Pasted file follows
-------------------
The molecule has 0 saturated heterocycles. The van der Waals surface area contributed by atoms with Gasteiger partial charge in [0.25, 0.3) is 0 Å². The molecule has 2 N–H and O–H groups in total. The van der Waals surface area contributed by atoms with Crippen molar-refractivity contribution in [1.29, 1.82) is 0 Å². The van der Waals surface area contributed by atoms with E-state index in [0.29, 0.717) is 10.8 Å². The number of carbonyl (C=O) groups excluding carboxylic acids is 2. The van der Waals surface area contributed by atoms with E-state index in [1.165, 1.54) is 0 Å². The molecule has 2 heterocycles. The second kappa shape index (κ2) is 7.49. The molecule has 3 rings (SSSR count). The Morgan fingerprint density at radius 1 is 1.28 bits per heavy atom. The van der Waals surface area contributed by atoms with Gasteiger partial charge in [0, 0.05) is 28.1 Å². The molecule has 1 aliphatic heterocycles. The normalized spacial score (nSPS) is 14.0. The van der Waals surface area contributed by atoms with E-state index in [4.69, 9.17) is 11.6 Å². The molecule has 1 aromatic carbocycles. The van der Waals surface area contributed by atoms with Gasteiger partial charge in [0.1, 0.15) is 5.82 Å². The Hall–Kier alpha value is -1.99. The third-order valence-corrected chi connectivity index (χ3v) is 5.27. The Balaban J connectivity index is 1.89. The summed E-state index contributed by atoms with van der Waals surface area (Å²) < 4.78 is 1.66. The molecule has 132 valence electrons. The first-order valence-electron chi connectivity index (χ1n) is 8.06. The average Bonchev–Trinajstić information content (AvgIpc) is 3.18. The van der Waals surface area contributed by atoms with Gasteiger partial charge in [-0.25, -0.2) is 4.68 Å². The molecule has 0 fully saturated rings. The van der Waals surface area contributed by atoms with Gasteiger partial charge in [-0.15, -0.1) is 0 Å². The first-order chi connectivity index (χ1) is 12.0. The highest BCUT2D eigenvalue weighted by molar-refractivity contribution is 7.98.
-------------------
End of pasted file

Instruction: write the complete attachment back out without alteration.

The molecule has 0 saturated heterocycles. The van der Waals surface area contributed by atoms with Gasteiger partial charge in [0.25, 0.3) is 0 Å². The molecule has 2 N–H and O–H groups in total. The van der Waals surface area contributed by atoms with Crippen molar-refractivity contribution in [1.29, 1.82) is 0 Å². The van der Waals surface area contributed by atoms with E-state index in [0.29, 0.717) is 10.8 Å². The number of carbonyl (C=O) groups excluding carboxylic acids is 2. The van der Waals surface area contributed by atoms with E-state index in [1.165, 1.54) is 0 Å². The molecule has 2 heterocycles. The second kappa shape index (κ2) is 7.49. The molecule has 3 rings (SSSR count). The Morgan fingerprint density at radius 1 is 1.28 bits per heavy atom. The van der Waals surface area contributed by atoms with Gasteiger partial charge in [0, 0.05) is 28.1 Å². The molecule has 1 aliphatic heterocycles. The normalized spacial score (nSPS) is 14.0. The van der Waals surface area contributed by atoms with E-state index in [4.69, 9.17) is 11.6 Å². The molecule has 1 aromatic carbocycles. The van der Waals surface area contributed by atoms with Gasteiger partial charge in [0.1, 0.15) is 5.82 Å². The Hall–Kier alpha value is -1.99. The third-order valence-corrected chi connectivity index (χ3v) is 5.27. The Balaban J connectivity index is 1.89. The summed E-state index contributed by atoms with van der Waals surface area (Å²) < 4.78 is 1.66. The molecule has 132 valence electrons. The first-order valence-electron chi connectivity index (χ1n) is 8.06. The average Bonchev–Trinajstić information content (AvgIpc) is 3.18. The van der Waals surface area contributed by atoms with Gasteiger partial charge in [-0.25, -0.2) is 4.68 Å². The molecule has 0 fully saturated rings. The van der Waals surface area contributed by atoms with Gasteiger partial charge in [-0.15, -0.1) is 0 Å². The first-order chi connectivity index (χ1) is 12.0. The highest BCUT2D eigenvalue weighted by molar-refractivity contribution is 7.98.